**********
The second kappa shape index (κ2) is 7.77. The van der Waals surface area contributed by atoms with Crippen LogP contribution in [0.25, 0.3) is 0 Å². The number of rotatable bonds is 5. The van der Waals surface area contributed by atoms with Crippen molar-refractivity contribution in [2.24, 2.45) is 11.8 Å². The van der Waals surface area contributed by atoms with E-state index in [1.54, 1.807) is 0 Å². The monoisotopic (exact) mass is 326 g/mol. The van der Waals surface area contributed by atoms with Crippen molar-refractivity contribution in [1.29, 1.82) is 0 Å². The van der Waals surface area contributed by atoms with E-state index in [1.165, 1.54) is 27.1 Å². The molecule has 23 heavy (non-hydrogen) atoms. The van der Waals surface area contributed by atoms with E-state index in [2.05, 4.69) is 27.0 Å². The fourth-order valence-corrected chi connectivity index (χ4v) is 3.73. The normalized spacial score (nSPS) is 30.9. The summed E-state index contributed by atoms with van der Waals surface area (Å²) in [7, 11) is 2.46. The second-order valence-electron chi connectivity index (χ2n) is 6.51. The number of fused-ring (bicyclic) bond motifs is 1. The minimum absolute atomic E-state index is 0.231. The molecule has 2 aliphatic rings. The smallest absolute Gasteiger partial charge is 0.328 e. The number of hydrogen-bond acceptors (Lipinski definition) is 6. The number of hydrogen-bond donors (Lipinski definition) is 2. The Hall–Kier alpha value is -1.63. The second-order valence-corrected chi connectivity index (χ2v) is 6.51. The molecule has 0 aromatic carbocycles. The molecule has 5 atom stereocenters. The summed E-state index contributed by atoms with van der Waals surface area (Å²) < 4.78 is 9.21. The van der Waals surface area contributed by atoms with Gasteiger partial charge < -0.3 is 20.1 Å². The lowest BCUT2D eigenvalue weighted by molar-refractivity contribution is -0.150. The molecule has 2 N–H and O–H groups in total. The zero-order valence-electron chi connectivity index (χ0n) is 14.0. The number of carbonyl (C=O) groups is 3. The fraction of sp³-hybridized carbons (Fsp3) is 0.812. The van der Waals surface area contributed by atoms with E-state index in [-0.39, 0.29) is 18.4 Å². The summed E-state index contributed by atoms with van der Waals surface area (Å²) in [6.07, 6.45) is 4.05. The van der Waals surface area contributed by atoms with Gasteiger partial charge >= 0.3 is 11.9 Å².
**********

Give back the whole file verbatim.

The second kappa shape index (κ2) is 7.77. The van der Waals surface area contributed by atoms with Crippen LogP contribution in [0.25, 0.3) is 0 Å². The number of rotatable bonds is 5. The van der Waals surface area contributed by atoms with Crippen molar-refractivity contribution in [2.24, 2.45) is 11.8 Å². The van der Waals surface area contributed by atoms with E-state index in [1.54, 1.807) is 0 Å². The monoisotopic (exact) mass is 326 g/mol. The van der Waals surface area contributed by atoms with Crippen molar-refractivity contribution in [1.29, 1.82) is 0 Å². The van der Waals surface area contributed by atoms with E-state index in [1.165, 1.54) is 27.1 Å². The molecule has 23 heavy (non-hydrogen) atoms. The van der Waals surface area contributed by atoms with E-state index in [2.05, 4.69) is 27.0 Å². The fourth-order valence-corrected chi connectivity index (χ4v) is 3.73. The normalized spacial score (nSPS) is 30.9. The summed E-state index contributed by atoms with van der Waals surface area (Å²) in [7, 11) is 2.46. The second-order valence-electron chi connectivity index (χ2n) is 6.51. The number of fused-ring (bicyclic) bond motifs is 1. The minimum absolute atomic E-state index is 0.231. The molecule has 2 aliphatic rings. The smallest absolute Gasteiger partial charge is 0.328 e. The number of hydrogen-bond acceptors (Lipinski definition) is 6. The number of hydrogen-bond donors (Lipinski definition) is 2. The Hall–Kier alpha value is -1.63. The second-order valence-corrected chi connectivity index (χ2v) is 6.51. The molecule has 0 aromatic carbocycles. The molecule has 5 atom stereocenters. The summed E-state index contributed by atoms with van der Waals surface area (Å²) < 4.78 is 9.21. The van der Waals surface area contributed by atoms with Gasteiger partial charge < -0.3 is 20.1 Å². The lowest BCUT2D eigenvalue weighted by molar-refractivity contribution is -0.150. The molecule has 2 N–H and O–H groups in total. The zero-order valence-electron chi connectivity index (χ0n) is 14.0. The number of carbonyl (C=O) groups is 3. The fraction of sp³-hybridized carbons (Fsp3) is 0.812. The van der Waals surface area contributed by atoms with E-state index in [-0.39, 0.29) is 18.4 Å². The summed E-state index contributed by atoms with van der Waals surface area (Å²) in [6.07, 6.45) is 4.05. The van der Waals surface area contributed by atoms with Gasteiger partial charge >= 0.3 is 11.9 Å².